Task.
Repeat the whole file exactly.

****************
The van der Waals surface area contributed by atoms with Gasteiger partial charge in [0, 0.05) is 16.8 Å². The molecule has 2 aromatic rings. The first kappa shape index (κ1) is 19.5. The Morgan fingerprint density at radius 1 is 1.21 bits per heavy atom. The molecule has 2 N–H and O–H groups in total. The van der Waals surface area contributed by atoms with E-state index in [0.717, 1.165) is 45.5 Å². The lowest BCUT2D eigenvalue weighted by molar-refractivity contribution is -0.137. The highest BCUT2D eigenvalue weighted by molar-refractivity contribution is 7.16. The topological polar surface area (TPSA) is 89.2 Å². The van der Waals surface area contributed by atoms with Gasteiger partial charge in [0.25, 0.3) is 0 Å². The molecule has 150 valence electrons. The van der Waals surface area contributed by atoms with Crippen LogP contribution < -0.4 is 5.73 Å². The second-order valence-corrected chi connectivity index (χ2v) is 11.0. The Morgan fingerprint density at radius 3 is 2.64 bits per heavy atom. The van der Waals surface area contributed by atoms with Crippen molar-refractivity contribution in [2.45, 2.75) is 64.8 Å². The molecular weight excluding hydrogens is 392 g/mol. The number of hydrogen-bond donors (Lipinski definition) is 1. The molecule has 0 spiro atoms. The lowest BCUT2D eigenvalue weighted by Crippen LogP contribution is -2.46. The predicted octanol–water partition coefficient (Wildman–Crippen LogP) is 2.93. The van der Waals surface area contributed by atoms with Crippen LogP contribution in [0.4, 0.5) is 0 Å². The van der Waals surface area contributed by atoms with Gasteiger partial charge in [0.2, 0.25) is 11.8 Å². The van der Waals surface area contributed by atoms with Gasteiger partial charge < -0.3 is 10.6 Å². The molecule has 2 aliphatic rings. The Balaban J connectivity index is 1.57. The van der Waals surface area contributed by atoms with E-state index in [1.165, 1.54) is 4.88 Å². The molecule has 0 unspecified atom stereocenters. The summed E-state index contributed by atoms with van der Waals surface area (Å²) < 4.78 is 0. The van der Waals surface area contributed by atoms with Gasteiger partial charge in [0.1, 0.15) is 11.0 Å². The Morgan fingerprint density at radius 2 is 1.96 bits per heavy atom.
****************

The van der Waals surface area contributed by atoms with Gasteiger partial charge in [0, 0.05) is 16.8 Å². The molecule has 2 aromatic rings. The first kappa shape index (κ1) is 19.5. The Morgan fingerprint density at radius 1 is 1.21 bits per heavy atom. The molecule has 2 N–H and O–H groups in total. The van der Waals surface area contributed by atoms with E-state index in [0.717, 1.165) is 45.5 Å². The lowest BCUT2D eigenvalue weighted by molar-refractivity contribution is -0.137. The highest BCUT2D eigenvalue weighted by molar-refractivity contribution is 7.16. The topological polar surface area (TPSA) is 89.2 Å². The van der Waals surface area contributed by atoms with Gasteiger partial charge in [0.25, 0.3) is 0 Å². The molecule has 150 valence electrons. The van der Waals surface area contributed by atoms with Crippen LogP contribution < -0.4 is 5.73 Å². The second-order valence-corrected chi connectivity index (χ2v) is 11.0. The Morgan fingerprint density at radius 3 is 2.64 bits per heavy atom. The van der Waals surface area contributed by atoms with Crippen molar-refractivity contribution in [2.45, 2.75) is 64.8 Å². The molecular weight excluding hydrogens is 392 g/mol. The number of hydrogen-bond donors (Lipinski definition) is 1. The molecule has 0 spiro atoms. The lowest BCUT2D eigenvalue weighted by Crippen LogP contribution is -2.46. The predicted octanol–water partition coefficient (Wildman–Crippen LogP) is 2.93. The van der Waals surface area contributed by atoms with Crippen LogP contribution in [0.4, 0.5) is 0 Å². The van der Waals surface area contributed by atoms with Gasteiger partial charge in [0.2, 0.25) is 11.8 Å². The van der Waals surface area contributed by atoms with Gasteiger partial charge < -0.3 is 10.6 Å². The molecule has 2 aliphatic rings. The Balaban J connectivity index is 1.57. The van der Waals surface area contributed by atoms with E-state index in [1.165, 1.54) is 4.88 Å². The molecule has 0 unspecified atom stereocenters. The summed E-state index contributed by atoms with van der Waals surface area (Å²) < 4.78 is 0. The van der Waals surface area contributed by atoms with Gasteiger partial charge in [0.1, 0.15) is 11.0 Å². The Morgan fingerprint density at radius 2 is 1.96 bits per heavy atom.